Isotopic (Cu, Zn, and Pb) and elemental fingerprints of antifouling paints and their potential use for environmental forensic investigations SCIE SCOPUS

DC Field Value Language Jeong, Hyeryeong - Araújo, Daniel F. - Knœry, Joël - Briant, Nicolas - Ra, Kongtae - 2023-02-28T02:30:02Z - 2023-02-28T02:30:02Z - 2023-02-28 - 2023-04 -
dc.identifier.issn 0269-7491 -
dc.identifier.uri -
dc.description.abstract Antifouling paints (APs) are one of the important sources of Cu and Zn contamination in coastal environments. This study applied for the first-time a multi-isotope (Cu, Zn, and Pb) and multi-elemental characterization of different AP brands to improve their tracking in marine environments. The Cu and Zn contents of APs were shown to be remarkably high ∼35% and ∼8%, respectively. The δ65CuAE647, δ66ZnIRMM3702, and 206Pb/207Pb of the APs differed depending on the manufacturers and color (−0.16 to +0.36‰, −0.34 to +0.03‰, and 1.1158 to 1.2140, respectively). A PCA analysis indicates that APs, tires, and brake pads have also distinct elemental fingerprints. Combining isotopic and elemental ratios (e.g., Zn/Cu) allows to distinguish the environmental samples. Nevertheless, a first attempt to apply this approach in highly urbanized harbor areas demonstrates difficulties in source apportionments, because the sediment was chemically and isotopically homogeneous. The similarity of isotope ranges between the harbor and non-exhaust traffic emission sources suggests that most metals are highly affected by urban runoff, and that APs are not the main contributors of these metals. It is suspected that AP-borne contamination should be punctual rather than dispersed, because of APs low solubility properties. Nevertheless, this study shows that the common coastal anthropogenic sources display different elemental and isotopic fingerprints, hence the potential for isotope source tracking applications in marine environments. Further study cases, combined with laboratory experiments to investigate isotope fractionation during releasing the metal sources are necessary to improve non-traditional isotope applications in environmental forensics. © 2023 Elsevier Ltd -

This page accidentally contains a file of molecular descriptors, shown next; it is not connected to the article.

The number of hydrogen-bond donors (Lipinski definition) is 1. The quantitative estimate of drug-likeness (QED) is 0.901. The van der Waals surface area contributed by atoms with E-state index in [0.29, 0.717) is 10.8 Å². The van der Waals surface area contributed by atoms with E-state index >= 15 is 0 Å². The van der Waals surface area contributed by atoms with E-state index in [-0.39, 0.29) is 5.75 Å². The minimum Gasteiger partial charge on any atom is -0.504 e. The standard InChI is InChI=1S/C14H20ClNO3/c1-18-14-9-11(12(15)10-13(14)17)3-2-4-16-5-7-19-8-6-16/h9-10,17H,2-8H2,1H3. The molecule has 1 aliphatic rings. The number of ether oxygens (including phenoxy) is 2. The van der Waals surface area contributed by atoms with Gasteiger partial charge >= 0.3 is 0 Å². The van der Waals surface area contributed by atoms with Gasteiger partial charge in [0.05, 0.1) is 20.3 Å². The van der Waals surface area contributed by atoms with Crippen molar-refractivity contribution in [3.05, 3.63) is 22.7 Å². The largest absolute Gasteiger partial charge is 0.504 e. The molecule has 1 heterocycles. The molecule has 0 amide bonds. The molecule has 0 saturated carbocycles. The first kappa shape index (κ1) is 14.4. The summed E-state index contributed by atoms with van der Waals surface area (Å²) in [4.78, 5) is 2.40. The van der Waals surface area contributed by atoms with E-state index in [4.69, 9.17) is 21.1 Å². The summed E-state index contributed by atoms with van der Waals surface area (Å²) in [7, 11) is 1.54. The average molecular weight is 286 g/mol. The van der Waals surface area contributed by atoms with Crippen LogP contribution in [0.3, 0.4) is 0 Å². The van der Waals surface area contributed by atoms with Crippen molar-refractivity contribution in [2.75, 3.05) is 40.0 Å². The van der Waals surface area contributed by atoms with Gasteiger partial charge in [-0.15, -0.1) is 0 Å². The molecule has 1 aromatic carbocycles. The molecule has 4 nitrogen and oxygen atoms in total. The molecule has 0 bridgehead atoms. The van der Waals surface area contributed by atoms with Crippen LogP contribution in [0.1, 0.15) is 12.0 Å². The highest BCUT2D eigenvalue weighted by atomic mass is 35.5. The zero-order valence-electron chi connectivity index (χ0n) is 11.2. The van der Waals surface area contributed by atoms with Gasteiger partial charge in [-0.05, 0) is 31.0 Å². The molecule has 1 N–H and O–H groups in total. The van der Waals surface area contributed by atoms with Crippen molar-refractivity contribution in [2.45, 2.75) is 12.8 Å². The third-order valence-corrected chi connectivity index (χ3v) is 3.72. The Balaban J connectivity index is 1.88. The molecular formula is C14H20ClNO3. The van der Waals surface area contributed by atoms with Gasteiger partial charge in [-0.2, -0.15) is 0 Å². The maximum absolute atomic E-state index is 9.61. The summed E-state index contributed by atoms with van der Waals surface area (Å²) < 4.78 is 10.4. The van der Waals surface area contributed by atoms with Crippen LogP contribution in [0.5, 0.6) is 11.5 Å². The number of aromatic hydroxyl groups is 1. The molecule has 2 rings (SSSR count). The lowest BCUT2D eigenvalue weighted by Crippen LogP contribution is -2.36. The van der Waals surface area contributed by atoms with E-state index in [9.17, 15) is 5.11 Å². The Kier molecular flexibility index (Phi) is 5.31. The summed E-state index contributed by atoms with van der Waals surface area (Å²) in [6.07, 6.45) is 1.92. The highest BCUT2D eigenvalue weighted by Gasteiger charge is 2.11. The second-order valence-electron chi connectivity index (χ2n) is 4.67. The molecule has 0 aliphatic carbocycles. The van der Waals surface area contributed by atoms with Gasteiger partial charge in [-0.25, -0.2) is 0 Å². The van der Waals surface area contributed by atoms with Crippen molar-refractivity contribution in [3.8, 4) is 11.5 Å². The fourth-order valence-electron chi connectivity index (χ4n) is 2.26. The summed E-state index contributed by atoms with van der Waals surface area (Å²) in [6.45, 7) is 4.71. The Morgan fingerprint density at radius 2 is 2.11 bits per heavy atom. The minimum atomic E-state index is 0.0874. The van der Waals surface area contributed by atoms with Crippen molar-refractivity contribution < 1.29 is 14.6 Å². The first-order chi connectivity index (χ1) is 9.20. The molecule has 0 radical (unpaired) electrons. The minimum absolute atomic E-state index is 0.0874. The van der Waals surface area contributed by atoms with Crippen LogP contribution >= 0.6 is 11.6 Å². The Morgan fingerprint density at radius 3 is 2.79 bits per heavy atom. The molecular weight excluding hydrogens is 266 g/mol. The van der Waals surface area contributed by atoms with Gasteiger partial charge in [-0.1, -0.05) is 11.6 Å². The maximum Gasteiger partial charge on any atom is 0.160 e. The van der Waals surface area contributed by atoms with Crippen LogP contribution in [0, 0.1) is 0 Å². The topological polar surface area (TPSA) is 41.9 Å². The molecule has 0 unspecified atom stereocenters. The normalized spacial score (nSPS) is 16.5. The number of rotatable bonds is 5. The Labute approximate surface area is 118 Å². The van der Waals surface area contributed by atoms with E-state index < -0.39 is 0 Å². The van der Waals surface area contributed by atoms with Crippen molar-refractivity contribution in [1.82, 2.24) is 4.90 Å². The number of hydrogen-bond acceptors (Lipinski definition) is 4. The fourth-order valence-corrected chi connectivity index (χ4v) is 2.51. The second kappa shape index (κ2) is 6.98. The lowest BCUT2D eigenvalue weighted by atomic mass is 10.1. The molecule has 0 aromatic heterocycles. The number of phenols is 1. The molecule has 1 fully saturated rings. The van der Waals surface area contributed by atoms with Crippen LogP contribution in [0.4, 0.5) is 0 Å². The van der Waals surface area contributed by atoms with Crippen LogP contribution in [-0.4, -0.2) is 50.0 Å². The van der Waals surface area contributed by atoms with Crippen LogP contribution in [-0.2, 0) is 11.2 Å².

dc.description.uri 1 -
dc.language English -
dc.publisher Pergamon Press Ltd. -
dc.title Isotopic (Cu, Zn, and Pb) and elemental fingerprints of antifouling paints and their potential use for environmental forensic investigations -
dc.type Article -
dc.citation.title Environmental Pollution -
dc.citation.volume 322 -
dc.contributor.alternativeName 정혜령 -
dc.contributor.alternativeName 나공태 -
dc.identifier.bibliographicCitation Environmental Pollution, v.322 -
dc.identifier.doi 10.1016/j.envpol.2023.121176 -
dc.identifier.scopusid 2-s2.0-85148022344 -
dc.identifier.wosid 000939811900001 -
dc.type.docType Article -
dc.description.journalClass 1 -
dc.description.isOpenAccess N -
dc.subject.keywordPlus METAL CONTAMINATION -
dc.subject.keywordPlus ZINC ISOTOPES -
dc.subject.keywordPlus HEAVY-METALS -
dc.subject.keywordPlus ANTHROPOGENIC SOURCES -
dc.subject.keywordPlus SOURCE APPORTIONMENT -
dc.subject.keywordPlus PARTICULATE MATTER -
dc.subject.keywordPlus SEDIMENT CORE -
dc.subject.keywordPlus FRACTIONATION -
dc.subject.keywordPlus COPPER -
dc.subject.keywordPlus LEAD -
dc.subject.keywordAuthor Harbor sediment -
dc.subject.keywordAuthor Hazard materials -
dc.subject.keywordAuthor Isotopic signatures -
dc.subject.keywordAuthor Metal isotopes -
dc.subject.keywordAuthor Metal pollution -
dc.subject.keywordAuthor Tracing pollution sources -
dc.relation.journalWebOfScienceCategory Environmental Sciences -
dc.description.journalRegisteredClass scie -
dc.description.journalRegisteredClass scopus -
dc.relation.journalResearchArea Environmental Sciences & Ecology -
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